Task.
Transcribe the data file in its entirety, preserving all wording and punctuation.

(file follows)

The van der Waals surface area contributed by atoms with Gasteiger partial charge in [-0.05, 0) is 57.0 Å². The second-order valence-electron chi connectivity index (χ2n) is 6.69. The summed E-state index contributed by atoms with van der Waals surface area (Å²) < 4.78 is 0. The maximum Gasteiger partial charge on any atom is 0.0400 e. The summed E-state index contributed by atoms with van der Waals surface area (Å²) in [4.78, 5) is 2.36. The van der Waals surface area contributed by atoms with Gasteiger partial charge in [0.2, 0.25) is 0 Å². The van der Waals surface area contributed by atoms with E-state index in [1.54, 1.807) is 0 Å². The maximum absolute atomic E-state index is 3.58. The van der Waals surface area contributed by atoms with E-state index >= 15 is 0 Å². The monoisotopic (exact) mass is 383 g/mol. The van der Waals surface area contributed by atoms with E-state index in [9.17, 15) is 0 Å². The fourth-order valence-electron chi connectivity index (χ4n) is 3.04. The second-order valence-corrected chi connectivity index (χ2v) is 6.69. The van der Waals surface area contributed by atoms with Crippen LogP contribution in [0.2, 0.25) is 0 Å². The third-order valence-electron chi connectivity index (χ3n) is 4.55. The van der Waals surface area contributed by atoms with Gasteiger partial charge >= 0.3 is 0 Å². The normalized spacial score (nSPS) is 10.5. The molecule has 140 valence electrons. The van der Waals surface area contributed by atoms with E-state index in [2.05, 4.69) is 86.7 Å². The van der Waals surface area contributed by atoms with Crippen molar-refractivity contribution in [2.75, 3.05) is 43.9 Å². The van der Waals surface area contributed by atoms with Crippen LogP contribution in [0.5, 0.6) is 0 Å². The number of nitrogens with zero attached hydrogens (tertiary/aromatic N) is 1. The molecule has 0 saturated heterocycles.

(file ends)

The van der Waals surface area contributed by atoms with Gasteiger partial charge in [-0.05, 0) is 57.0 Å². The second-order valence-electron chi connectivity index (χ2n) is 6.69. The summed E-state index contributed by atoms with van der Waals surface area (Å²) < 4.78 is 0. The maximum Gasteiger partial charge on any atom is 0.0400 e. The summed E-state index contributed by atoms with van der Waals surface area (Å²) in [4.78, 5) is 2.36. The van der Waals surface area contributed by atoms with Gasteiger partial charge in [0.2, 0.25) is 0 Å². The van der Waals surface area contributed by atoms with E-state index in [1.54, 1.807) is 0 Å². The maximum absolute atomic E-state index is 3.58. The van der Waals surface area contributed by atoms with E-state index >= 15 is 0 Å². The monoisotopic (exact) mass is 383 g/mol. The van der Waals surface area contributed by atoms with E-state index in [9.17, 15) is 0 Å². The fourth-order valence-electron chi connectivity index (χ4n) is 3.04. The second-order valence-corrected chi connectivity index (χ2v) is 6.69. The van der Waals surface area contributed by atoms with Crippen LogP contribution in [0.2, 0.25) is 0 Å². The third-order valence-electron chi connectivity index (χ3n) is 4.55. The van der Waals surface area contributed by atoms with Gasteiger partial charge >= 0.3 is 0 Å². The normalized spacial score (nSPS) is 10.5. The molecule has 140 valence electrons. The van der Waals surface area contributed by atoms with E-state index in [2.05, 4.69) is 86.7 Å². The van der Waals surface area contributed by atoms with Crippen molar-refractivity contribution in [2.75, 3.05) is 43.9 Å². The van der Waals surface area contributed by atoms with Crippen LogP contribution in [0.5, 0.6) is 0 Å². The number of nitrogens with zero attached hydrogens (tertiary/aromatic N) is 1. The molecule has 0 saturated heterocycles.